Texas Democrat Representative Al Green — who has already forced two impeachment votes against Donald Trump — plans to file articles of impeachment against the president again, citing the Virginia race controversy and claiming that the Trump administration inspires bigotry.
As the Hill reports, Green — who filed articles of impeachment against Trump in December of 2017 and again in January of 2018 — announced Thursday that he plans to file articles of impeachment against the president again, although he was unclear as to when.
The Ongoing Virginia Race Controversy
In recent weeks, photos have come to light of two Virginia politicians — Governor Ralph Northam, and Attorney General Mark Herring — wearing blackface years ago. What’s more, according to the New York Times, a third Virginia politician — State Senator Thomas K. Norment Jr. — was the managing editor of the 1968 Virginia Military Institute yearbook, one which included racial slurs and images of students in blackface.
The New YorkTimes calls the developing situation a “political crisis,” sentiments echoed by civil rights activist Al Sharpton, who warned of a pending “constitutional crisis” in Virginia over the issue, according to Buzzfeed News.
Inspired By Trump?
As far as Green is concerned, the fact that none of the Virginia officials caught up in the scandal are willing to even consider resigning can be traced back to bigotry inspired by President Donald Trump. For that reason, says Green, Trump must be impeached.
“[The blackface scandal] is but a symptom of a greater syndrome that currently plagues our country as a result of not acting on President Trump’s bigotry.”
Is Bigotry An Impeachable Offense?
The Constitution gives members of Congress broad powers to impeach the president for any reason, and it doesn’t necessarily have to be a criminal offense. Indeed, the first American president to be impeached — Andrew Johnson, in 1868 — was impeached for procedural and political reasons, not criminal ones.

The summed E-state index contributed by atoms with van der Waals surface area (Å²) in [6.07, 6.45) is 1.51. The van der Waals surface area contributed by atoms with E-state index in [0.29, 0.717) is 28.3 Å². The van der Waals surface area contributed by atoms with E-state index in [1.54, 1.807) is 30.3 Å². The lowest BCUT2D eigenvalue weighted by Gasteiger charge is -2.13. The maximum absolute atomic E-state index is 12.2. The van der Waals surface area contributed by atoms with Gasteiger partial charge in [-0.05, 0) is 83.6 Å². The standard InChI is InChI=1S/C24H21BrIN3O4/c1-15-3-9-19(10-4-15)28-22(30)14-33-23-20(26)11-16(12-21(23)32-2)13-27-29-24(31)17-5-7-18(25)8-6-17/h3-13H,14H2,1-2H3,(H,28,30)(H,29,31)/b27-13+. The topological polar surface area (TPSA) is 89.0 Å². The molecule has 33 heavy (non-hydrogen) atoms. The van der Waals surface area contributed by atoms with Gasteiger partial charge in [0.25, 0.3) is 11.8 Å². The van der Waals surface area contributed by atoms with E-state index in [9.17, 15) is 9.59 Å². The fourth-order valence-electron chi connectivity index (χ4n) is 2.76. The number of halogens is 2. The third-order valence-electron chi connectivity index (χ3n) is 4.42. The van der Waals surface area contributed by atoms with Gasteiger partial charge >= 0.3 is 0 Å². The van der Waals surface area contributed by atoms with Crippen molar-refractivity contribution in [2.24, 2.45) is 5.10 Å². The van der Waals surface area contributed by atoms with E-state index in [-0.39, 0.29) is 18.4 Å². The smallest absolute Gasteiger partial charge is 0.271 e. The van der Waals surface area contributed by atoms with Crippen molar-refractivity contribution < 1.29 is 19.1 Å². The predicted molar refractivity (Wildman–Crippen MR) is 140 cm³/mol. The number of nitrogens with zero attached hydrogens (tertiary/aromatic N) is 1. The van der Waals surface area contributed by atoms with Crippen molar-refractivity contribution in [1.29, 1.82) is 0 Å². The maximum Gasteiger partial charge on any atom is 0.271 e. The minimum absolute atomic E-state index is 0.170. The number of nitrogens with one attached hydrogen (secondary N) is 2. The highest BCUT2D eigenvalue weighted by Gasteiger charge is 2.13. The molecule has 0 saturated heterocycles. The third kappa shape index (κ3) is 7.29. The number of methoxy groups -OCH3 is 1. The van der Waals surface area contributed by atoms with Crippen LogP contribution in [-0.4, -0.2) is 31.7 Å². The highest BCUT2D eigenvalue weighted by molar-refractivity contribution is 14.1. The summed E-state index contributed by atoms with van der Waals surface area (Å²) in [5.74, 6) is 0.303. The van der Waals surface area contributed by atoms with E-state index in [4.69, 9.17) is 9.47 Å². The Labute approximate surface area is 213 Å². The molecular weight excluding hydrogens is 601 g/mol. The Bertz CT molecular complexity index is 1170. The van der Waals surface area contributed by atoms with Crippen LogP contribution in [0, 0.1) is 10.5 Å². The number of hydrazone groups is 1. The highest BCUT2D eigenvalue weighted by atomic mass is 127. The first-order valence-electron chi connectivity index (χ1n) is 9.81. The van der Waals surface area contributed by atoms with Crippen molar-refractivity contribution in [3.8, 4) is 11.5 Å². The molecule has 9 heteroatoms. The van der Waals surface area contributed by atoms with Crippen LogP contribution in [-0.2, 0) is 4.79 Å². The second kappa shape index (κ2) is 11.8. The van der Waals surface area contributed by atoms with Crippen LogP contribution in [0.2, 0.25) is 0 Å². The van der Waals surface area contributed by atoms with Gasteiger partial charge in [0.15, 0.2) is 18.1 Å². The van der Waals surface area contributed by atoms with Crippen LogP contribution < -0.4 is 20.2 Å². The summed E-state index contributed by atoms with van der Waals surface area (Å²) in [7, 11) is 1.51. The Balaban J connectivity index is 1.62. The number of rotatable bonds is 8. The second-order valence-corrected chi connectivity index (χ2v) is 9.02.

Further, the Constitution makes the process relatively easy: a member must simply file articles of impeachment on the floor of the House, and members will then vote on it. If a simple majority vote yes, then the president will be tried in the Senate, and may face removal from office.
However, impeachment isn’t to be taken lightly, and indeed, only twice in American history has a vote to impeach a president passed the House: once in the case of Johnson, and a second time in the case of Bill Clinton, in 1998. Neither man was convicted in the Senate, and both served out their terms as president.
An Unwilling House
Both of Green’s previous attempts at impeaching Trump have failed, getting only a few dozen votes each time. This third attempt is likely to go nowhere as well. Though now controlled by Democrats, House leaders have consistently downplayed talk of impeaching Trump — at least until the Mueller investigation has run its course. Democratic Congressional leaders, such as Nancy Pelosi, have instead chosen to focus on their legislative agenda, rather than on impeachment.